Some biopharmaceutical enterprises are taking a leap of faith by reviving failed investigational therapies and aiming them towards new indications and freshly reformulated study designs. With the help of artificial intelligence (AI), new clinical trials are targeting optimized patient selection criteria, novel endpoints and improved safety and efficacy signals. In this interview, Krishnan Nandabalan, CEO of InveniAI, will discuss how AI is shifting the clinical trial paradigm in oncology and central nervous system (CNS) studies.
Krishnan Nadabalan:We are all just sitting on fifty to sixty years of clinical trial data. What used to be reported as meta-analysis is now possible at a much grander scale, because of AI. The prominent place to start with AI-enabled meta-analysis is to identify the right patient segment for the trial. The success of the trial is going to depend on whether the right kind of patient is included, if there is enough power to detect clinical signals and whether the patients can be recruited in a timely manner.
The hope is to gain insight from the data that allow for the better design of these trials to avoid adverse events and to identify super-responders. This becomes very important in those diseases where patient recruitment is hard, such as second line or third line therapies in oncology trials. The use of AI to improve the success rate in these instances is prudent. Additionally, AI-powered analysis of clinical trial data can very quickly identify signals that point to the best clinical sites – not necessarily at low cost, but in an efficient manner that will achieve the end goal of the trial most efficiently and successfully. The most expensive trial is not the one that runs at a high cost but the one that fails.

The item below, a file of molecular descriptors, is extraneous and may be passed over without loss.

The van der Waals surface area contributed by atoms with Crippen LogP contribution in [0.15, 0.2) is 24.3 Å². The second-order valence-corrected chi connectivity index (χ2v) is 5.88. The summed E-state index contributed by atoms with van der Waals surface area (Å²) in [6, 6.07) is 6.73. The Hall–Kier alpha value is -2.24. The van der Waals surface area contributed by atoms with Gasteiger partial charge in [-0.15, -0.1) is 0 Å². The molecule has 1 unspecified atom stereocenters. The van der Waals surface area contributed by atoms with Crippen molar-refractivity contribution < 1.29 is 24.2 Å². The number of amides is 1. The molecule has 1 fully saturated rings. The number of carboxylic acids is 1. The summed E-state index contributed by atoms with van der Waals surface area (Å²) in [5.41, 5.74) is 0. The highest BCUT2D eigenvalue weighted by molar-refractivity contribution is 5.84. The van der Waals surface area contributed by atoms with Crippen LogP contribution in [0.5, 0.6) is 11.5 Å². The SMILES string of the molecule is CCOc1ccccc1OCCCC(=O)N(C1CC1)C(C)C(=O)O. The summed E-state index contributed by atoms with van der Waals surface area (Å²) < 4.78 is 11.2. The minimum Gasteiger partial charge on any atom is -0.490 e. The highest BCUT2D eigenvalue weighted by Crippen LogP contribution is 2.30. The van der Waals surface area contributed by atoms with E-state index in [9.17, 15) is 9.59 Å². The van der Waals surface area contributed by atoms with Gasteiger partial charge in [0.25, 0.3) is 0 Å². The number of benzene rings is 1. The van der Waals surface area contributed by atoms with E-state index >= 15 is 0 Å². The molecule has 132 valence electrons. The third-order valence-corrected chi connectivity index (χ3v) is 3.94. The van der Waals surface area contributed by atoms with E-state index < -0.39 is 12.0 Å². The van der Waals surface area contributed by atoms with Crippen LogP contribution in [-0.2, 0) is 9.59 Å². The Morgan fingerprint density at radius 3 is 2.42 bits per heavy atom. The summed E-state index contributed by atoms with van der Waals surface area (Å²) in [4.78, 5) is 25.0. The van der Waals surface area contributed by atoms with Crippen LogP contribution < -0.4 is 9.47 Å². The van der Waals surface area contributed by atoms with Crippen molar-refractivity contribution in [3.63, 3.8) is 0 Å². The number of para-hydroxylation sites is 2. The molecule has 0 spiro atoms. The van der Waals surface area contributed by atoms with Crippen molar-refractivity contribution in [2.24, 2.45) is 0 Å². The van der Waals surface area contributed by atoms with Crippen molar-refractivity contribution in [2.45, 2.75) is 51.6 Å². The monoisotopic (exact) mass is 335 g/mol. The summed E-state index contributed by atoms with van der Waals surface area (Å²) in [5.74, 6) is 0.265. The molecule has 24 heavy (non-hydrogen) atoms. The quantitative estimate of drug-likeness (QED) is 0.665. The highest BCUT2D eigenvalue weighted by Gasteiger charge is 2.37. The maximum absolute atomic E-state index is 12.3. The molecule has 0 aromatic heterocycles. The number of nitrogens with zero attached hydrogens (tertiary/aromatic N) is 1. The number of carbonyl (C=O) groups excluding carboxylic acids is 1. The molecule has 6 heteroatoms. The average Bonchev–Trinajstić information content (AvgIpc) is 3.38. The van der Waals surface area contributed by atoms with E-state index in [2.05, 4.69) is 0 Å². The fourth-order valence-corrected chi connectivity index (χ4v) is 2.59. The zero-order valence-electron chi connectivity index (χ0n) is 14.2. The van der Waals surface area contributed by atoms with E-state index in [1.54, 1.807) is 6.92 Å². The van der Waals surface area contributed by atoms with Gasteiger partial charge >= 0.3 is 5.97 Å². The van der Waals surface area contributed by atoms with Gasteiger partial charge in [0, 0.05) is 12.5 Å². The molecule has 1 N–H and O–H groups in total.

KN:The digitization of medical records has surged in recent years, and has provided a valuable bank of data that can be tracked over time. While these electronic medical records anonymize patient names, a meta-analysis can be used to identify a region and maybe even particular sites that have the best chance of recruiting the ‘right type’ of patient for a trial. The challenge in running the analysis is stitching together the different data sources. Inconsistency in recording diagnoses is common, as physicians and other treating stakeholders have their own style of recording a diagnosis and treatment regimen. For example, some will say the patient is ‘relapsed’, and others might say the patient is ‘refractory’ or ‘not responding’. Nonetheless, an AI-powered analysis is capable of objectively evaluating patients and determining a more consistent reporting of diagnosis, which can be helpful during a clinical trial prescreening process. Moreover, manually mining this kind of data set can be a complex task and is resource intensive for site staff, but using AI will allow sites to quickly find patients that meet the inclusion criteria – increasing the speed and efficiency of the prescreening and the patient identification process.
KN:I think the biggest challenge that AI can help us overcome is to clean, curate, and connect the data. Clinical trial data is highly variable, and AI can be used to harmonize all the data, analyze it in an unbiased manner and have consistent standards applied so that when experts view the analysis, they are comparing apples to apples. And as simple as it may sound, it’s actually a very complex problem.